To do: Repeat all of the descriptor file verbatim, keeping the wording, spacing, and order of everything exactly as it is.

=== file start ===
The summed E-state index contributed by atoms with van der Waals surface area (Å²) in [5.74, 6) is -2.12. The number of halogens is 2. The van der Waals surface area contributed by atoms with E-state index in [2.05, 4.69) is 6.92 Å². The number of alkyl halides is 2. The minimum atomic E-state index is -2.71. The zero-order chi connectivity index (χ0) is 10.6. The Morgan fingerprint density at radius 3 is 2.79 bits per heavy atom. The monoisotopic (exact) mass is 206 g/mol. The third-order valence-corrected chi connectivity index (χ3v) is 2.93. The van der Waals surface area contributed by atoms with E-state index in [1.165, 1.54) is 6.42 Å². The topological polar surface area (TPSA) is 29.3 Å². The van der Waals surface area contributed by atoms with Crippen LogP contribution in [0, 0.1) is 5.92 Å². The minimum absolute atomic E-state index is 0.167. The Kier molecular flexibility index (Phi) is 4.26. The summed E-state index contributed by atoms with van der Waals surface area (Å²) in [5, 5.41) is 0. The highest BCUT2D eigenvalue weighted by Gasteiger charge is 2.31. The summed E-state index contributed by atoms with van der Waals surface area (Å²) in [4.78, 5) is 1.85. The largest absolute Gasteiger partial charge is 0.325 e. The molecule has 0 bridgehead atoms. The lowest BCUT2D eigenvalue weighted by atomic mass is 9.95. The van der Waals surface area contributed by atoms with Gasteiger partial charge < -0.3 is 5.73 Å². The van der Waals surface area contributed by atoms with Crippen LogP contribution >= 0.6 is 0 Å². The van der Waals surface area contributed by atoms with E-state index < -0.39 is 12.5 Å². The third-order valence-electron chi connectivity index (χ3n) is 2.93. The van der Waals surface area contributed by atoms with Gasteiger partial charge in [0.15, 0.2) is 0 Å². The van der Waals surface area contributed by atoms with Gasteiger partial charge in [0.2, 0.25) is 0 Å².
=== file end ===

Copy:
The summed E-state index contributed by atoms with van der Waals surface area (Å²) in [5.74, 6) is -2.12. The number of halogens is 2. The van der Waals surface area contributed by atoms with E-state index in [2.05, 4.69) is 6.92 Å². The number of alkyl halides is 2. The minimum atomic E-state index is -2.71. The zero-order chi connectivity index (χ0) is 10.6. The Morgan fingerprint density at radius 3 is 2.79 bits per heavy atom. The monoisotopic (exact) mass is 206 g/mol. The third-order valence-corrected chi connectivity index (χ3v) is 2.93. The van der Waals surface area contributed by atoms with E-state index in [1.165, 1.54) is 6.42 Å². The topological polar surface area (TPSA) is 29.3 Å². The van der Waals surface area contributed by atoms with Crippen LogP contribution in [0, 0.1) is 5.92 Å². The minimum absolute atomic E-state index is 0.167. The Kier molecular flexibility index (Phi) is 4.26. The summed E-state index contributed by atoms with van der Waals surface area (Å²) in [5, 5.41) is 0. The highest BCUT2D eigenvalue weighted by Gasteiger charge is 2.31. The summed E-state index contributed by atoms with van der Waals surface area (Å²) in [4.78, 5) is 1.85. The largest absolute Gasteiger partial charge is 0.325 e. The molecule has 0 bridgehead atoms. The lowest BCUT2D eigenvalue weighted by atomic mass is 9.95. The van der Waals surface area contributed by atoms with Gasteiger partial charge < -0.3 is 5.73 Å². The van der Waals surface area contributed by atoms with Crippen LogP contribution >= 0.6 is 0 Å². The van der Waals surface area contributed by atoms with E-state index < -0.39 is 12.5 Å². The third-order valence-electron chi connectivity index (χ3n) is 2.93. The van der Waals surface area contributed by atoms with Gasteiger partial charge in [0.15, 0.2) is 0 Å². The van der Waals surface area contributed by atoms with Gasteiger partial charge in [0.2, 0.25) is 0 Å².